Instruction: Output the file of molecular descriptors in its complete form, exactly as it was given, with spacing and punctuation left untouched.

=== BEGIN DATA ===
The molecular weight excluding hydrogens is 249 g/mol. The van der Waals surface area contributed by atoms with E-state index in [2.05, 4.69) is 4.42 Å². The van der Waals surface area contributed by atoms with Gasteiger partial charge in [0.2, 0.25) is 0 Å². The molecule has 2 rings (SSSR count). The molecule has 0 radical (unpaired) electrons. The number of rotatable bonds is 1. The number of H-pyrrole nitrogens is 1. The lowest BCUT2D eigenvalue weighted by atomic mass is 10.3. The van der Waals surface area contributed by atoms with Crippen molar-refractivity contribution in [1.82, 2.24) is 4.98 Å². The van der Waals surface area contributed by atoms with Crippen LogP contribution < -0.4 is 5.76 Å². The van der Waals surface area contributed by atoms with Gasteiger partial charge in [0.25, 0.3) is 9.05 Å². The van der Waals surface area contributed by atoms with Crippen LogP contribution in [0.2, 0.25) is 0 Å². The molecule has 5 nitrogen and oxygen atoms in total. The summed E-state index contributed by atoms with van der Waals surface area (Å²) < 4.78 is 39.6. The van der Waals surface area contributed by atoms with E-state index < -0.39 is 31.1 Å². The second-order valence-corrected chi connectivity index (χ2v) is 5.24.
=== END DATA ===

The molecular weight excluding hydrogens is 249 g/mol. The van der Waals surface area contributed by atoms with E-state index in [2.05, 4.69) is 4.42 Å². The van der Waals surface area contributed by atoms with Gasteiger partial charge in [0.2, 0.25) is 0 Å². The molecule has 2 rings (SSSR count). The molecule has 0 radical (unpaired) electrons. The number of rotatable bonds is 1. The number of H-pyrrole nitrogens is 1. The lowest BCUT2D eigenvalue weighted by atomic mass is 10.3. The van der Waals surface area contributed by atoms with Crippen molar-refractivity contribution in [1.82, 2.24) is 4.98 Å². The van der Waals surface area contributed by atoms with Crippen LogP contribution < -0.4 is 5.76 Å². The van der Waals surface area contributed by atoms with Gasteiger partial charge in [0.25, 0.3) is 9.05 Å². The van der Waals surface area contributed by atoms with Crippen LogP contribution in [0.2, 0.25) is 0 Å². The molecule has 5 nitrogen and oxygen atoms in total. The summed E-state index contributed by atoms with van der Waals surface area (Å²) < 4.78 is 39.6. The van der Waals surface area contributed by atoms with E-state index < -0.39 is 31.1 Å². The second-order valence-corrected chi connectivity index (χ2v) is 5.24.